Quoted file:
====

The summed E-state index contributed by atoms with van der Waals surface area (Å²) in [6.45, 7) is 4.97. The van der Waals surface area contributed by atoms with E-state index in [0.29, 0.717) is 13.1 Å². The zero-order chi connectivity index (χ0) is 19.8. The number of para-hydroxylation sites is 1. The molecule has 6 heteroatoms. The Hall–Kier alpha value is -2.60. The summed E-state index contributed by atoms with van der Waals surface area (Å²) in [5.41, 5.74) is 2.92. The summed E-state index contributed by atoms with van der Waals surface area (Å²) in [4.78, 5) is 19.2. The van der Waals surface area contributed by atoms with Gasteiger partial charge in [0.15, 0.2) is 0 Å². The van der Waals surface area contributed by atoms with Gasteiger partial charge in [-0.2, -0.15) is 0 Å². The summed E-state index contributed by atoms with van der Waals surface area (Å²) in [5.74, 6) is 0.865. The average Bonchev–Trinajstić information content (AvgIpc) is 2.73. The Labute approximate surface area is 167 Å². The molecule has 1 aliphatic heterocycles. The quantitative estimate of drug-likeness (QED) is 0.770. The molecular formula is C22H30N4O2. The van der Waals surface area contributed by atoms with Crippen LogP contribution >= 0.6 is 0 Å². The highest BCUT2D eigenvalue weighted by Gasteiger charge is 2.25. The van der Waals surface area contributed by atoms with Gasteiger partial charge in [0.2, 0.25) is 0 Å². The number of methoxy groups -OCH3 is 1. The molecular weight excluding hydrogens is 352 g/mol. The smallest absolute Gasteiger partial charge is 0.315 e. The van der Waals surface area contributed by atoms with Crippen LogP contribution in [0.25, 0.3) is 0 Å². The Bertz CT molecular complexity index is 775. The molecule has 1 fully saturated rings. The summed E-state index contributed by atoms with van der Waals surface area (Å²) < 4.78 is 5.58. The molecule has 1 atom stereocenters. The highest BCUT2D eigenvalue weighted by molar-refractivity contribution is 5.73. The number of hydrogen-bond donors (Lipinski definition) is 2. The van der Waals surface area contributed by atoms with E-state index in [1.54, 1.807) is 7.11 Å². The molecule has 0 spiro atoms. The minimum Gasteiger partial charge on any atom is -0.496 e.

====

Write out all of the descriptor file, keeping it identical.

The summed E-state index contributed by atoms with van der Waals surface area (Å²) in [6.45, 7) is 4.97. The van der Waals surface area contributed by atoms with E-state index in [0.29, 0.717) is 13.1 Å². The zero-order chi connectivity index (χ0) is 19.8. The number of para-hydroxylation sites is 1. The molecule has 6 heteroatoms. The Hall–Kier alpha value is -2.60. The summed E-state index contributed by atoms with van der Waals surface area (Å²) in [5.41, 5.74) is 2.92. The summed E-state index contributed by atoms with van der Waals surface area (Å²) in [4.78, 5) is 19.2. The van der Waals surface area contributed by atoms with Gasteiger partial charge in [0.15, 0.2) is 0 Å². The van der Waals surface area contributed by atoms with Gasteiger partial charge in [-0.2, -0.15) is 0 Å². The summed E-state index contributed by atoms with van der Waals surface area (Å²) in [5.74, 6) is 0.865. The average Bonchev–Trinajstić information content (AvgIpc) is 2.73. The Labute approximate surface area is 167 Å². The molecule has 1 aliphatic heterocycles. The quantitative estimate of drug-likeness (QED) is 0.770. The molecular formula is C22H30N4O2. The van der Waals surface area contributed by atoms with Crippen LogP contribution >= 0.6 is 0 Å². The highest BCUT2D eigenvalue weighted by Gasteiger charge is 2.25. The van der Waals surface area contributed by atoms with Gasteiger partial charge in [0.2, 0.25) is 0 Å². The number of methoxy groups -OCH3 is 1. The molecular weight excluding hydrogens is 352 g/mol. The smallest absolute Gasteiger partial charge is 0.315 e. The van der Waals surface area contributed by atoms with Crippen LogP contribution in [0.25, 0.3) is 0 Å². The Bertz CT molecular complexity index is 775. The molecule has 1 fully saturated rings. The summed E-state index contributed by atoms with van der Waals surface area (Å²) < 4.78 is 5.58. The molecule has 1 atom stereocenters. The highest BCUT2D eigenvalue weighted by molar-refractivity contribution is 5.73. The number of hydrogen-bond donors (Lipinski definition) is 2. The van der Waals surface area contributed by atoms with E-state index in [1.54, 1.807) is 7.11 Å². The molecule has 0 spiro atoms. The minimum Gasteiger partial charge on any atom is -0.496 e.